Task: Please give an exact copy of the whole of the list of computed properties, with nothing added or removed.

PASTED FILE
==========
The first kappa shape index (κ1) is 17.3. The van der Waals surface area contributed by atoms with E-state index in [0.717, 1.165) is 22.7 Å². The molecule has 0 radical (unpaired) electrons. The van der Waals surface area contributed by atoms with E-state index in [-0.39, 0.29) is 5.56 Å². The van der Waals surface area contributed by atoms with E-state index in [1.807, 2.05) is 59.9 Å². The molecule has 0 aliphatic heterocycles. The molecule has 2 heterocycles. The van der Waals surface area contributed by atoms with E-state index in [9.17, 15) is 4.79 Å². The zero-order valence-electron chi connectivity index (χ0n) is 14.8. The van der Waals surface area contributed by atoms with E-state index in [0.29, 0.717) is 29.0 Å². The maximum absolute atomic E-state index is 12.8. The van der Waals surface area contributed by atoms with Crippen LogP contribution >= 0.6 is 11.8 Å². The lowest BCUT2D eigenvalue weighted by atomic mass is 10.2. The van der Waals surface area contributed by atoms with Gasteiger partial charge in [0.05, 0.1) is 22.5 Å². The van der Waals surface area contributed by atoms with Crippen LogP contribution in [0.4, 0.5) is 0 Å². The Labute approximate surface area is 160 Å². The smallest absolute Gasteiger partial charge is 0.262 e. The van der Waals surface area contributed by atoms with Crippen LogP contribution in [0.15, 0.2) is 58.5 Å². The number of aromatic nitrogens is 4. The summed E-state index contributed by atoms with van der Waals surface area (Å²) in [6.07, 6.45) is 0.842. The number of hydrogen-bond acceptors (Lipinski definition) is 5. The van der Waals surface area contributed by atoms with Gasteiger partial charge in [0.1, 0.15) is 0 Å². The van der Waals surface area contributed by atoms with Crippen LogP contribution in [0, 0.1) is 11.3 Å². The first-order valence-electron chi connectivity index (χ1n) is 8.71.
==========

The first kappa shape index (κ1) is 17.3. The van der Waals surface area contributed by atoms with E-state index in [0.717, 1.165) is 22.7 Å². The molecule has 0 radical (unpaired) electrons. The van der Waals surface area contributed by atoms with E-state index in [-0.39, 0.29) is 5.56 Å². The van der Waals surface area contributed by atoms with E-state index in [1.807, 2.05) is 59.9 Å². The molecule has 0 aliphatic heterocycles. The molecule has 2 heterocycles. The van der Waals surface area contributed by atoms with E-state index in [9.17, 15) is 4.79 Å². The zero-order valence-electron chi connectivity index (χ0n) is 14.8. The van der Waals surface area contributed by atoms with E-state index in [0.29, 0.717) is 29.0 Å². The maximum absolute atomic E-state index is 12.8. The van der Waals surface area contributed by atoms with Crippen LogP contribution >= 0.6 is 11.8 Å². The lowest BCUT2D eigenvalue weighted by atomic mass is 10.2. The van der Waals surface area contributed by atoms with Gasteiger partial charge in [0.05, 0.1) is 22.5 Å². The van der Waals surface area contributed by atoms with Crippen LogP contribution in [0.4, 0.5) is 0 Å². The Labute approximate surface area is 160 Å². The smallest absolute Gasteiger partial charge is 0.262 e. The van der Waals surface area contributed by atoms with Crippen LogP contribution in [0.15, 0.2) is 58.5 Å². The number of aromatic nitrogens is 4. The summed E-state index contributed by atoms with van der Waals surface area (Å²) in [6.07, 6.45) is 0.842. The number of hydrogen-bond acceptors (Lipinski definition) is 5. The van der Waals surface area contributed by atoms with Gasteiger partial charge in [0.1, 0.15) is 0 Å². The van der Waals surface area contributed by atoms with Crippen LogP contribution in [0, 0.1) is 11.3 Å². The first-order valence-electron chi connectivity index (χ1n) is 8.71.